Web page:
Over the past two years, Bates alumni Bruce Worster ’64, Walt Foley ’69 and John Norin ’90/91 have worked to raise funds so that professional librarian Michael Palmer could work alongside Instructor of Aeronautics Emerita Iris Critchell to preserve the College’s collection of aero history, which includes historic books, photographs and other items. Last year, they raised $67,000 to move Palmer from part time to full time, and this past December, Bates alumni and friends responded generously to a $50,000 matching gift challenge by Eileen SCR ’67 and Jude Laspa ’65, and Bruce and Susan Worster to raise $144,383 to continue supporting Palmer’s work. This treasured Bates Library Collection is well on its way to being properly preserved and will remain readily accessible to students, faculty, aviation historians and enthusiasts well into the future.
Here are a few gems from the collection.
- Does Compute. This computer was conceived, designed and produced by Richard Hartman ’67 to perform flight computations, such as true airspeed and fuel consumption, among other information, and to be “rapidly available in the practical situations where the owner’s manual is virtually useless.”
- Bates Legacy. One of more than 5,000 photos in the collection, this image shows Isabel Bates by her plane at St. Etienne Airport, France. She established the Bates Foundation for Aeronautics and Flight Training program at HMC in 1962. The Bates Program provided flight instruction to hundreds of HMC students for 28 years.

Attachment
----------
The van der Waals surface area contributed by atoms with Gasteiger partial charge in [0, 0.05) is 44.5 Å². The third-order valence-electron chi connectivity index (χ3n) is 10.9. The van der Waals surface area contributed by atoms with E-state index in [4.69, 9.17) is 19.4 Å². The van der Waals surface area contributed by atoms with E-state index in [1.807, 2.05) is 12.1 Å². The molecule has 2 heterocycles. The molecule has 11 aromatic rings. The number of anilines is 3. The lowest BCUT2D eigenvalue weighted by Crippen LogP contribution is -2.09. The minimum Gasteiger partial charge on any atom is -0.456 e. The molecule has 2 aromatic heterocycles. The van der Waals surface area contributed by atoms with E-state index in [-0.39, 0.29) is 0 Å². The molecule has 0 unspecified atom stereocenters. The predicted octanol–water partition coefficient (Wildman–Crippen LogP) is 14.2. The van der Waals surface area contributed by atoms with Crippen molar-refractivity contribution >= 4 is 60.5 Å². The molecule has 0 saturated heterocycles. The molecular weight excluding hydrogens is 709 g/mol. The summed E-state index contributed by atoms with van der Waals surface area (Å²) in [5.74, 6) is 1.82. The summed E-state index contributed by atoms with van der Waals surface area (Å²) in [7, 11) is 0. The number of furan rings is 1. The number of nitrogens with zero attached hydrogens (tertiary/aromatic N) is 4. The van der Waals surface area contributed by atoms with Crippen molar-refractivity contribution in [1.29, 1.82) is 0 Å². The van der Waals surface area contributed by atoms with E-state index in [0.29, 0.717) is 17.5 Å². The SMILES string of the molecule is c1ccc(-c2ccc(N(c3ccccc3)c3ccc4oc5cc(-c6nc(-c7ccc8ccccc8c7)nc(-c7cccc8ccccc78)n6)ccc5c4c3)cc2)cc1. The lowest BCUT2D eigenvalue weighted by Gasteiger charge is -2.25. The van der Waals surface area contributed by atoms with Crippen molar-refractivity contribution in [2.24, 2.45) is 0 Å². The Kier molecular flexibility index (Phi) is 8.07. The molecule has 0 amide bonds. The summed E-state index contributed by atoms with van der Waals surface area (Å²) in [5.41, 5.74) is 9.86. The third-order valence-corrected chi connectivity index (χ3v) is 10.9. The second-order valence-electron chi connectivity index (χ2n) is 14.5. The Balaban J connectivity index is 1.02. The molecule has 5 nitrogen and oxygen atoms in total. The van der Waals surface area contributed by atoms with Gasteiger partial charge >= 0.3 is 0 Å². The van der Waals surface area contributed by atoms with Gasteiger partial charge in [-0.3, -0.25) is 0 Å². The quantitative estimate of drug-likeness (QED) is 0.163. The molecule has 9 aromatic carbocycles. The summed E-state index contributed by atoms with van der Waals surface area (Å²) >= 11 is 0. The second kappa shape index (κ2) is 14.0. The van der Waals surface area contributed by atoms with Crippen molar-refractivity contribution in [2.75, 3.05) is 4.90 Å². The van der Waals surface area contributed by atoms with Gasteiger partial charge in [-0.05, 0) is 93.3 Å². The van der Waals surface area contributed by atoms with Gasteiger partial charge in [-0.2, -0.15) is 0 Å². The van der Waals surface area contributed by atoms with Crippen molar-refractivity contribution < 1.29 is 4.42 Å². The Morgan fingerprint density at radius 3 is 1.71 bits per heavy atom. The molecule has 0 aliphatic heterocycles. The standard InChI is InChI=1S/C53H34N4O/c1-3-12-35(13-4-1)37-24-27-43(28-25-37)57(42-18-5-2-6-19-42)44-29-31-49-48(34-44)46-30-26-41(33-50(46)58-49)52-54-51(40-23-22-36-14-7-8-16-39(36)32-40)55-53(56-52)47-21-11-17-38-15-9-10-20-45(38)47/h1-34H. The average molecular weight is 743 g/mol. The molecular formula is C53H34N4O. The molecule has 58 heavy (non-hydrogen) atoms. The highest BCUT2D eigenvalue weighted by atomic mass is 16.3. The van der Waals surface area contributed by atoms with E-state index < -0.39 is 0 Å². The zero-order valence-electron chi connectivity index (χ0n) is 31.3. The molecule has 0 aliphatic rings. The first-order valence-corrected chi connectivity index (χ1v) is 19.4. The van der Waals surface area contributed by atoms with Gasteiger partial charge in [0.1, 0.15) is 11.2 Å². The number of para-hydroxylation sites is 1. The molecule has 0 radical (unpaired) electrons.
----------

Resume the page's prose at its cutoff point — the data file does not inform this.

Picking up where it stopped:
- Love in Space. This flight helmet was worn by physics/Bates Aeronautics alumnus and NASA astronaut Stanley G. Love ’87, best known for being a mission specialist on Space Shuttle flight STS-122 (2008).
- History of Flight. A page from Danish author C.J.L. Krarup-Hansen’s The Flight of Birds, Bats and Insects (1869)—the oldest book in the Bates collection—shows his human-powered flight machine.
- Grit and Glutz. The Herman Glutz Trophy, named for a fictitious WWI pilot “who had much understanding and a soft spot in his heart for the student pilot who made mistakes,” was awarded to selected Bates graduates for “exploits and humorous happenings” they experienced during their learning stages.